Let’s face it – we’ve been expecting this to happen eventually. The Feb. 5 cyberattack at the Bruce T. Haddock Water Treatment Plant in Oldsmar, FL comes as no surprise. A cyber attacker was able to exploit weaknesses in the plant’s computer network to remotely access the system and manage the treatment of the water, raising the levels of sodium hydroxide in the water from about 100 parts per million to more than 11,000. Sodium hydroxide, also known as caustic soda or lye, is added to the water in small doses to control pH but can be toxic at very high doses. Although the change the attackers made to the city’s water treatment process was quickly reversed, experts said it got further than any other hacking attempt to physically impact critical infrastructure in the U.S.
A 2019 report from the American Water Works Association (AWWA) cited an assertion by multiple federal agencies that cyberattacks were the biggest threat to America’s critical infrastructure.
With cyberattacks on businesses and government computer systems occurring daily, it was only a matter of time before hackers focused their attention on critical water infrastructure. Rest assured, the national news coverage on this latest event will serve to incite other nefarious individuals to launch even greater attacks on other water systems.
A 2019 report from the American Water Works Association (AWWA) cited an assertion by multiple federal agencies that cyberattacks were the biggest threat to America’s critical infrastructure. It also noted that there have been high-profile attacks on water providers in recent years, including one on Atlanta utilities that left employees unable to turn on their work computers for a week after the attack.
This latest attack underscores the importance of protecting America’s critical water infrastructure from both natural- and human-induced risks, as well as being prepared to respond when emergencies occur. The Americas Water Infrastructure Act of 2018 (AWIA) requires that all water systems perform a Risk and Resilience Plan (RRP) and an Emergency Response Plan (ERP). The RRP should be comprehensive and evaluate risks at every level in the system, as well as its ability to respond and withstand various levels of disruptions. With these attacks becoming a regular occurrence, I suggest cyber security should be a critical component of any RRP and ERP.
Currently considered during a required risk and resilience assessment:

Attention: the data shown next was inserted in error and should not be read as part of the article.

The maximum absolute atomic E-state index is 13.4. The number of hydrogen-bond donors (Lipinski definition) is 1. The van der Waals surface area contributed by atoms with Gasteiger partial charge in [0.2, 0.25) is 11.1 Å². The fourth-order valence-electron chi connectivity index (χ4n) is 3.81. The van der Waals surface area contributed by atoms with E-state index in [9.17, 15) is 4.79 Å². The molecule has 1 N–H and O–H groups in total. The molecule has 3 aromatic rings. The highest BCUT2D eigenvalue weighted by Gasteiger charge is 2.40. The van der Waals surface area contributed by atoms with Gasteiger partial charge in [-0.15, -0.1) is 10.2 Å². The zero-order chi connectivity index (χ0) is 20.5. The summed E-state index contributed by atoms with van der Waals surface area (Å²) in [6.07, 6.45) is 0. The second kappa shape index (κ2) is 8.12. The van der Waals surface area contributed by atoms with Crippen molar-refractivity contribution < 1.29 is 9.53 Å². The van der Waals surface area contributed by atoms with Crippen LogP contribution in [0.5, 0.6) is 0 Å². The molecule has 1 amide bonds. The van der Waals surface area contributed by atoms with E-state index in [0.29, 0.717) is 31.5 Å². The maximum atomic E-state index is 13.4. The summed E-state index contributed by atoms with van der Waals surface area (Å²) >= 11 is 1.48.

- risks to the system from malevolent acts and natural hazards
- resilience of system components
- monitoring practices
- financial infrastructure of the utility
- use, storage, or handling of various chemicals
- operation and maintenance
- evaluation of capital and operational needs for risk and resilience management
System components to be considered:
- constructed conveyances
- physical barriers
- source water
- raw water collection and intake
- storage and distribution facilities
- electronic, computer, and other automated systems
RK&K specializes in providing the necessary guidance to municipal water systems in preparing RRPs and ERPs that identifies system vulnerabilities, as well as preparing plans on how to respond when – not if – emergencies happen. RK&K has helped some of the largest utilities in the country to complete their ERPs.
RK&K has helped some of the largest utilities in the country to complete their ERPs.
When considering cybersecurity, our team generally applies AWWA’s Cybersecurity Guidance and Assessment Tool, which has been updated to maintain alignment with the National Institute of Standards and Technology (NIST) Cybersecurity Framework and Section 2013 of America’s Water Infrastructure Act (AWIA) of 2018. AWWA’s assessment tool offers the most comprehensive approach for protecting critical water and wastewater computer networks.
The next time when your team performs an RRP or ERP, remember these recent news-making case studies. What should be considered to prepare for a potential cyberattack and what can we, as professionals, do to assist our clients? After all, the best defense is a good offense.